“Property managers have been well ahead of the curve and they have been pushing the liability onto the snow removal contractor for quite some time,” Amadori said. “And so, a slip and fall claimant isn’t actually suing Tim Hortons or some other large corporation, they’re suing a guy who might have five trucks and six employees and works 18-hour shifts for three and half months straight. Unfortunately, contractors, not all of them, but some, have been signing contracts that require them to assume far too much liability — much more than is reasonable.”

David Lammers, President of Garden Grove Landscaping in Waterdown, Ont., acknowledges the industry-wide problem of taking on too much liability. Lammers believes legislative changes need to be made in order to level the playing field.

Lammers said, “Business owners need to start sitting down with the customer, the property manager, and discuss these matters including hold harmless clauses. As contractors we need to stop signing contracts that include those clauses. He added, “The laws (also) need to change in Ontario in order for these property managers to stop putting out these legal contracts that contain all the clauses.”

Ultimately, the liability should be shared, Lammers said. “We believe that as we move forward as a professional snow and ice industry that we will partner with our customers and we will have contracts that have fair clauses. We need to be responsible for the things that we do. We’ve got to take ownership of the right and the wrong, and if we haven’t done something that we were contracted to do, that’s on us.”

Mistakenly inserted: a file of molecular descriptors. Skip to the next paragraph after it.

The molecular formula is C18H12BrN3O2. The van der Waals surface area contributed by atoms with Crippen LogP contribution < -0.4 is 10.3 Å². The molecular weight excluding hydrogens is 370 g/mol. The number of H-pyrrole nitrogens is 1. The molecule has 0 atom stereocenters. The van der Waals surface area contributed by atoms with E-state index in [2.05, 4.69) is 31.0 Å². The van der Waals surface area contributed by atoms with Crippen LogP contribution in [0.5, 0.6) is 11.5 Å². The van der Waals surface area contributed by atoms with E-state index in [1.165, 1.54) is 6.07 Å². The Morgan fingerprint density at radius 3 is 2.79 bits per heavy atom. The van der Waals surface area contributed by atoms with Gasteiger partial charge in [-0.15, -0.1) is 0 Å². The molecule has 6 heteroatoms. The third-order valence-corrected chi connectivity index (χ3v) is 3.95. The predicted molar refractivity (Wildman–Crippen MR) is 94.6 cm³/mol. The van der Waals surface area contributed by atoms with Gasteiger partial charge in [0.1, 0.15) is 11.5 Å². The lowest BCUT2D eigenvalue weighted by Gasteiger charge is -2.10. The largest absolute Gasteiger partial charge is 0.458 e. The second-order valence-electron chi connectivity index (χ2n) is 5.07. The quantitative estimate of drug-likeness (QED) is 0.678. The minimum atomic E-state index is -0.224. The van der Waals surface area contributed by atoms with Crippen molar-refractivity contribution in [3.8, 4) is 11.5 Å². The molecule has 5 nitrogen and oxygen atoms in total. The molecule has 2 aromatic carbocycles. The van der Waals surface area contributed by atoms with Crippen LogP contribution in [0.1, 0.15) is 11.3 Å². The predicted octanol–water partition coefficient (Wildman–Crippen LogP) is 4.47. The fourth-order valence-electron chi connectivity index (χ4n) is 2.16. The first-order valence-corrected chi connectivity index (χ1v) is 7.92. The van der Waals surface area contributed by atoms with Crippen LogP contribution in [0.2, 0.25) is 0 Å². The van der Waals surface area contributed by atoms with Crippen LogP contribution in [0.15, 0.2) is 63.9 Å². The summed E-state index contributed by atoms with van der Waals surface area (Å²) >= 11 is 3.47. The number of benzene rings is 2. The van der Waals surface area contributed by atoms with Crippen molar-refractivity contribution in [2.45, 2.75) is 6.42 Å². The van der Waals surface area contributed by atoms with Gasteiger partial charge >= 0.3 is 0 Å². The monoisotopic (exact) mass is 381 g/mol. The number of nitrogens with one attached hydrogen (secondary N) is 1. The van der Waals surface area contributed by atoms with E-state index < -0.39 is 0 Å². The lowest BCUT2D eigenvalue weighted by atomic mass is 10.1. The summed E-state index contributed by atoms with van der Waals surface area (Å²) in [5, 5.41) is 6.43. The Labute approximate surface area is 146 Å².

Next steps

Landscape Ontario hosted an emergency meeting on the insurance crisis on Jan. 9, 2020, featuring a panel discussion with insurance industry representatives and members of the LO Snow and Ice Management Sector Group. Nearly 300 industry members attended, and the frustration was palpable in the audience.

At the meeting, DiGiovanni encouraged LO members to contact their local MPPs, and if possible, to arrange face-to-face meetings with them to show their support for Bill 118 and to impart the seriousness of the issue. However, he acknowledged Bill 118 is not the silver bullet that will solve the problem.

DiGiovanni outlined the various strategies LO is currently working on:
  • Supporting MPP Norm Miller’s Private Members Bill. LO sent out information to over 1,000 members asking them to contact their local MPP.
  • LO is part of a coalition asking the government for legislation that limits liability for professional Accredited Contractors who follow best management practices. Similar legislation exists in New Hampshire.
  • Exploring a captive insurance model.
  • The association has developed a standard form contract that helps limit contractor liability only to areas they are responsible for.
  • Developed risk management guidelines.
  • Endorse an insurance broker (Marsh) based on the principle that the more we pool our resources the better clout we have.